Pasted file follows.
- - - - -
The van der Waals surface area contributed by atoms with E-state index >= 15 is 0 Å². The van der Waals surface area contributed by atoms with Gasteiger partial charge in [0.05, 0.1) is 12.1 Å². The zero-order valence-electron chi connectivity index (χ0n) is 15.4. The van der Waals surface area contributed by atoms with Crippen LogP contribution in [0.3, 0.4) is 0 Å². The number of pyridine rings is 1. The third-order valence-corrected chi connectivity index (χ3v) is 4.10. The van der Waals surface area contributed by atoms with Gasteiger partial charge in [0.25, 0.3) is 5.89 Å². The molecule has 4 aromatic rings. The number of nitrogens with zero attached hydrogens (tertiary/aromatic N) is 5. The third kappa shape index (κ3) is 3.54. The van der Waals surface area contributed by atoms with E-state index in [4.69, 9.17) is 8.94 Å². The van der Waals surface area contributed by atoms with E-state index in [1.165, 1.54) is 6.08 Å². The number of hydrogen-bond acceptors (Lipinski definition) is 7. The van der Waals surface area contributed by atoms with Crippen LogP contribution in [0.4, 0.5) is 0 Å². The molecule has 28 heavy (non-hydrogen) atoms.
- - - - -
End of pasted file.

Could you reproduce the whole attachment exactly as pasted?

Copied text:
The van der Waals surface area contributed by atoms with E-state index >= 15 is 0 Å². The van der Waals surface area contributed by atoms with Gasteiger partial charge in [0.05, 0.1) is 12.1 Å². The zero-order valence-electron chi connectivity index (χ0n) is 15.4. The van der Waals surface area contributed by atoms with Crippen LogP contribution in [0.3, 0.4) is 0 Å². The number of pyridine rings is 1. The third-order valence-corrected chi connectivity index (χ3v) is 4.10. The van der Waals surface area contributed by atoms with Gasteiger partial charge in [0.25, 0.3) is 5.89 Å². The molecule has 4 aromatic rings. The number of nitrogens with zero attached hydrogens (tertiary/aromatic N) is 5. The third kappa shape index (κ3) is 3.54. The van der Waals surface area contributed by atoms with E-state index in [4.69, 9.17) is 8.94 Å². The van der Waals surface area contributed by atoms with E-state index in [1.165, 1.54) is 6.08 Å². The number of hydrogen-bond acceptors (Lipinski definition) is 7. The van der Waals surface area contributed by atoms with Crippen LogP contribution in [0.4, 0.5) is 0 Å². The molecule has 28 heavy (non-hydrogen) atoms.